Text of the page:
Where people have it backwards is they think NCAA coaches prepare guys for the NBA. For the most part they don't. All an NCAA coach can really do is not fuck up a good thing. A lot of basketball players naturally get better between the ages of 18-22, whether they are playing in Europe, the D-League, the NCAA or the NBA. What an NCAA coach can do is put guys in a position to succeed by winning games and designing a system that maximizes their NCAA stats, which is what most NBA teams look for in young prospects. If your coach can't do that, unless you are one of those top 10-15 guys picked as future pros in high school, you are probably going to be out of luck when the NBA comes calling.

The NBA will reach down to smaller schools for stars and big men. If you are a role player, they might as well just draft you from one of the top programs, one of the schools they know regularly churns out NBA-level talent. Everyone puts Syracuse in that category because they win so many games. However, take a look at the Syracuse players drafted since the turn of the millennium and tell me if you notice a trend:

- Jason Hart
- Etan Thomas
- Damone Brown
- Carmelo Anthony
- Hakim Warrick
- Demetris Nichols
- Donte Greene
- Jonny Flynn
- Andy Rautins
- Wesley Johnson
- Kris Joseph
- Fab Melo
- Dion Waiters
- Michael Carter-Williams
- Tyler Ennis
- Jerami Grant

To paraphrase Jay-Z, that's one hot album every ten year average. Most NBA observers look at this list and think that Boeheim isn't preparing guys for the next level. What they aren't seeing is that Boeheim and his players have been systematically defrauding NBA teams that can't see the difference between a player's statistical averages and his skill-set. Does Dion Waiters get drafted at No. 4 overall if he's forced to play man defense in college? More importantly, if Waiters is forced to play man defense for 40 minutes, is his team one of the top teams in the country? 

NBA teams and media observers look at Syracuse players and their success against the top teams in the country and run their numbers through some computer models, thinking they can evaluate Syracuse players in the same way they do guys from Duke and UNC. Syracuse players exist in an alternate reality where a complete inability to play man defense has no effect on their team's ability to win basketball games. When they get to the NBA, the mask slips and the flaws in their game become exposed for the whole world to see. The problem is just as bad in reverse - you have to take anything a guy does against a Syracuse with a massive grain of salt. When Syracuse plays, you can put away the scouting notebook. What you are watching has almost no resemblance to a conventional NBA game.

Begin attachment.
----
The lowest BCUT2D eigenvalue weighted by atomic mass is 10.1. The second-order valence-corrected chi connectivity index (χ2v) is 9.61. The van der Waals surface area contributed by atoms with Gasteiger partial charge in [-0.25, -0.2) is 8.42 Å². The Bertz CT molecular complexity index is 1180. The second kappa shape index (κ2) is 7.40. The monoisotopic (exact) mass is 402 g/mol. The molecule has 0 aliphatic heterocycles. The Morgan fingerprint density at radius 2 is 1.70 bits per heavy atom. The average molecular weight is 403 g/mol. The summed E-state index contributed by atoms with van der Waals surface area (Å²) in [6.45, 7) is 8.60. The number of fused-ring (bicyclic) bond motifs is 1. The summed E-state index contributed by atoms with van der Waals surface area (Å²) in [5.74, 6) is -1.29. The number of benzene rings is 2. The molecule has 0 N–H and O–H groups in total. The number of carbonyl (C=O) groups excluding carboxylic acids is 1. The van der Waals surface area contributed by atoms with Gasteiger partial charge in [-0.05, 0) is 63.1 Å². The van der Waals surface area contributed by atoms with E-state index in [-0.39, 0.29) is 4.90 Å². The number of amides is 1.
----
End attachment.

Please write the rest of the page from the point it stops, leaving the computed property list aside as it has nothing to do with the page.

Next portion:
When Otto Porter dropped 33 points on Syracuse, I knew he would be over-drafted. In a game like that, where he can dribble into open 3's, flash into the high post and cut into open spots behind defenders who aren't actually guarding him, he can look like a superstar. Otto Porter will have a 10+ year career in the NBA but he's never going to live up to be a No. 3 overall pick. If he got to face a 2-3 zone in a bunch of playoff series, that might be a different story.

Syracuse takes advantage of the fact that most NCAA players are not as fundamentally sound as Otto Porter. They don't have the type of patience and feel necessary to pick apart a zone that is attacking them. Most guys come into the NCAA game as products of the AAU system, with only a basic idea of how to play in a half-court game. Play against a team that controls tempo, forces them to execute in the half-court and throws a lot of random traps at them and they lose their minds. From there, Syracuse goes from defense to offense and gets a lot of easy points in transition to make up for the fact that they usually don't have an elite 1-on-1 scorer or playmaker.

It's no coincidence that their two most recent trips to the Final Four coincided with the two best players Boeheim has coached in recent years - Carmelo in 2003 and MCW in 2013. Those guys are the only two Boeheim stars who could have starred for any team in the country. With Syracuse playing their usually stifling defense behind them, Boeheim could give them the ball and count on them to bail out their less talented teammates on offense. It doesn't hurt that it's easy to hide shooters who spread the floor for Melo and MCW in a 2-3 zone.

Why have Melo and MCW been so successful at the next level? Because they have the physical tools and the skill-sets that some of their Syracuse counterparts have lacked. Jonny Flynn was a 6'1 combo guard. Dion Waiters is an undersized 6'4 scoring guard. Wesley Johnson is a 6'7 wing without a ton of offensive skill. Hakim Warrick was a 6'8 combo forward without an NBA position. Etan Thomas was an undersized 6'9 center. What all these guys have in common is they never had the tools to be high-level NBA players, regardless of who was coaching them. The difference is that because they played for Boeheim they were able to make a few million dollars out of unsuspecting NBA teams first.